Anchore, a startup that says it can ensure that software “containers” are safe, secure, and ready to deploy, is introducing its first product along with announcing $5 million in seed funding.
For non-techies, containers are an emerging way to package up all the building blocks in software—the file system, the tools, the core runtime—into a nice bundle, or container, that can then run on any sort of infrastructure. That means, theoretically at least, the container, as exemplified by the popular Docker, can work inside a company’s data center, on Amazon Web Services, or some other shared public cloud infrastructure. That’s a lot more flexible than previously when business software was pretty much welded to the underlying hardware.
Anchore, based in Santa Barbara, Calif., makes some big claims for it software. For example, chief executive Saïd Ziouani says the company’s technology performs the same sort of security checks that products from Aqua Security and Twistlock do, but that it can also scan, query, and synchronize all of the container’s parts including the configuration and packaging data.
Use of Anchore can ensure that the containers customers deploy meet their existing security and compliance guidelines Ziouani told Fortune.
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Ziouani is a former Red Hat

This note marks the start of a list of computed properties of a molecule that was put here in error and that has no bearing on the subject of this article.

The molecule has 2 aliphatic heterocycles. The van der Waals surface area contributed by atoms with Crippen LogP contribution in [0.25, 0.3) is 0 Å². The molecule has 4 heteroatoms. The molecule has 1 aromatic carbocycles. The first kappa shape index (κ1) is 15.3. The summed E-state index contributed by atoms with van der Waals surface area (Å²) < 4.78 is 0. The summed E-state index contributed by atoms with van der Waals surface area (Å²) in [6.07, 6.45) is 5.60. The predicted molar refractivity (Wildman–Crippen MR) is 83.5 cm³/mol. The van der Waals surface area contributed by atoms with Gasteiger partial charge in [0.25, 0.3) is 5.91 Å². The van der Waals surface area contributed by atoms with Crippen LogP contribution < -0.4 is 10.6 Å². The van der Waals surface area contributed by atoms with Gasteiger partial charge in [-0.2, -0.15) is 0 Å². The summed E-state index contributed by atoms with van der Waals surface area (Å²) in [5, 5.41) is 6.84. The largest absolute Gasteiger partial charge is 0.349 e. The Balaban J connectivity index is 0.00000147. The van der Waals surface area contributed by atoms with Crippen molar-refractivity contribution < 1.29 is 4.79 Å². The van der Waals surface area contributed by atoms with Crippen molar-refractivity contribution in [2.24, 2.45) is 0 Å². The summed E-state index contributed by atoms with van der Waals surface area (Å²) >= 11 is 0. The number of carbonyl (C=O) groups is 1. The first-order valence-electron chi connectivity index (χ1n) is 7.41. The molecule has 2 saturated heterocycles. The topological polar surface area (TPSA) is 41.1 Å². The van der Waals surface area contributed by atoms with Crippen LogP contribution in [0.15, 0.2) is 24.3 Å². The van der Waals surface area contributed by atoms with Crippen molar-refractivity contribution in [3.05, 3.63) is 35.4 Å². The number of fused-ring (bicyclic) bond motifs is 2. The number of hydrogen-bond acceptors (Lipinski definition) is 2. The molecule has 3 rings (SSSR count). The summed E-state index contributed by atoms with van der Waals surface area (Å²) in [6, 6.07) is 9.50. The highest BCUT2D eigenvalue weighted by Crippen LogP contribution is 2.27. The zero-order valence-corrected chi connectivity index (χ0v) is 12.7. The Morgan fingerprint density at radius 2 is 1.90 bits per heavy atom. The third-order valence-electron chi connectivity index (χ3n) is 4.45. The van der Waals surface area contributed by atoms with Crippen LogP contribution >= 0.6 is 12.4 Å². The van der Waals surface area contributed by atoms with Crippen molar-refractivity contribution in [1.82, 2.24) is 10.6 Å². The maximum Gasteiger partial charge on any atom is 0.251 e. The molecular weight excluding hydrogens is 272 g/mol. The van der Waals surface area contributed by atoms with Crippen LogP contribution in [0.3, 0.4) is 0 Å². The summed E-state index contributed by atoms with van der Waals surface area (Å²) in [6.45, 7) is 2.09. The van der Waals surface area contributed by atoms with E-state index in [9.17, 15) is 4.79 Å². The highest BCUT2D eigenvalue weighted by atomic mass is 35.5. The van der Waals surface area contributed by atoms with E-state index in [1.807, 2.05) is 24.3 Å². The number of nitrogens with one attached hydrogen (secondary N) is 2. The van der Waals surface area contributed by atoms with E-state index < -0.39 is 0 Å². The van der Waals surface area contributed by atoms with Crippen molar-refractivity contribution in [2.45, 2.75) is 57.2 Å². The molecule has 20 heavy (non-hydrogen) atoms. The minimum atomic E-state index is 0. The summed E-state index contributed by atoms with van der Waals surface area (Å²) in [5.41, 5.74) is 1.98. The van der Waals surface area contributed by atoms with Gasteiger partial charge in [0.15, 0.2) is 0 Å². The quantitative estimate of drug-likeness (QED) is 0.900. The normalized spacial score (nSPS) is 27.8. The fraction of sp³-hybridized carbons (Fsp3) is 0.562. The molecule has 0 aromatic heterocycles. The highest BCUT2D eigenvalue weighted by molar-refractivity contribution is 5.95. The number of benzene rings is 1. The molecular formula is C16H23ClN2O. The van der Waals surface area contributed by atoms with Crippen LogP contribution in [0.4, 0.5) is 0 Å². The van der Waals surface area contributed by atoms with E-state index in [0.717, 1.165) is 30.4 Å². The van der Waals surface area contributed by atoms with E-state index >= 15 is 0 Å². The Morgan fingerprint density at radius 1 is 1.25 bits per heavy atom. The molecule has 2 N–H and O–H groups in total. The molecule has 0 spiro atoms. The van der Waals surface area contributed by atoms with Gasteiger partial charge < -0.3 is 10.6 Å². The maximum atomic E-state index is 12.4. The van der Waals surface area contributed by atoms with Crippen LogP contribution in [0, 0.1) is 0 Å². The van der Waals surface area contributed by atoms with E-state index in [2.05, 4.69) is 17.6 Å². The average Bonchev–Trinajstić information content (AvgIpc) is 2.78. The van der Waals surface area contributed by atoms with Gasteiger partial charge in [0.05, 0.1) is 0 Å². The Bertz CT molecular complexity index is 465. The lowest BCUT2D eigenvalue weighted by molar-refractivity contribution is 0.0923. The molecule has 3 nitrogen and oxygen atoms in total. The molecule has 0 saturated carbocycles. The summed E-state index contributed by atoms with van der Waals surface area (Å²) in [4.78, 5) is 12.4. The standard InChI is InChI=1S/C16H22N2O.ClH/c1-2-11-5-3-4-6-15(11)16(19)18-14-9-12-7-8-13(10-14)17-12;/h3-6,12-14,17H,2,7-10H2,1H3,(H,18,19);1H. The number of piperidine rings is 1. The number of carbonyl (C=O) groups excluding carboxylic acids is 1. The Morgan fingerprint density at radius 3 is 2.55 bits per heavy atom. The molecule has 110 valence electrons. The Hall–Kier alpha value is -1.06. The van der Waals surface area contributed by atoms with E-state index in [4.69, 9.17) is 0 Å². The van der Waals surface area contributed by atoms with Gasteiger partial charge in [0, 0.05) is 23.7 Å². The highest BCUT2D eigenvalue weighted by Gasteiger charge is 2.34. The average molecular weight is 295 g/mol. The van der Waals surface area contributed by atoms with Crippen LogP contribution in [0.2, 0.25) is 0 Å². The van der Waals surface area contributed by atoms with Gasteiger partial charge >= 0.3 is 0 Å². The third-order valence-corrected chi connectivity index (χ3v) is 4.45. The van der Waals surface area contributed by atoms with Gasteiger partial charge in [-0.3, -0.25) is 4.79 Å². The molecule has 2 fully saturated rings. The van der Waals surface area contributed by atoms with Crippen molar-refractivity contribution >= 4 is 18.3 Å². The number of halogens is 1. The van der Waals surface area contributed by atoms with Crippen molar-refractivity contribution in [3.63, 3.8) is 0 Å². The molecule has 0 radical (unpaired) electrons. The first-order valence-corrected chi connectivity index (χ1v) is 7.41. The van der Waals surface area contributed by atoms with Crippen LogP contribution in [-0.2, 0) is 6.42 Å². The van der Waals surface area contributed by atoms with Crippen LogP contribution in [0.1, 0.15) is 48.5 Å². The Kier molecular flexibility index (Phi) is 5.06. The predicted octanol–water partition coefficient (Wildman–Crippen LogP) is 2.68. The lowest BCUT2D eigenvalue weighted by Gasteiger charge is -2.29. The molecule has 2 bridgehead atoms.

executive who went on to co-found Ansible, a maker of a popular software development tool that Red Hat bought last year. Other former Red Hatters at Anchore include Sean Doherty and Andrew Cathrow, who are senior vice president of sales and vice president of product marketing, respectively.
That Red Hat DNA means something in this software deployment arena. Red Hat offers the version of the Linux operating system that runs in most Fortune 500 companies, the sorts of companies that typically must meet strict compliance and regulatory rules.
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While containers are all the rage now, new techniques make big business users nervous. The more assurances they can get that containers are safe and secure, the better. And that’s what Anchore, along with its aforementioned competitors are hoping to do.
The company’s seed funding comes from angel investors Andreas von Blottnitz, a former Citrix
executive, and Doug Carlisle, managing director at Menlo Ventures.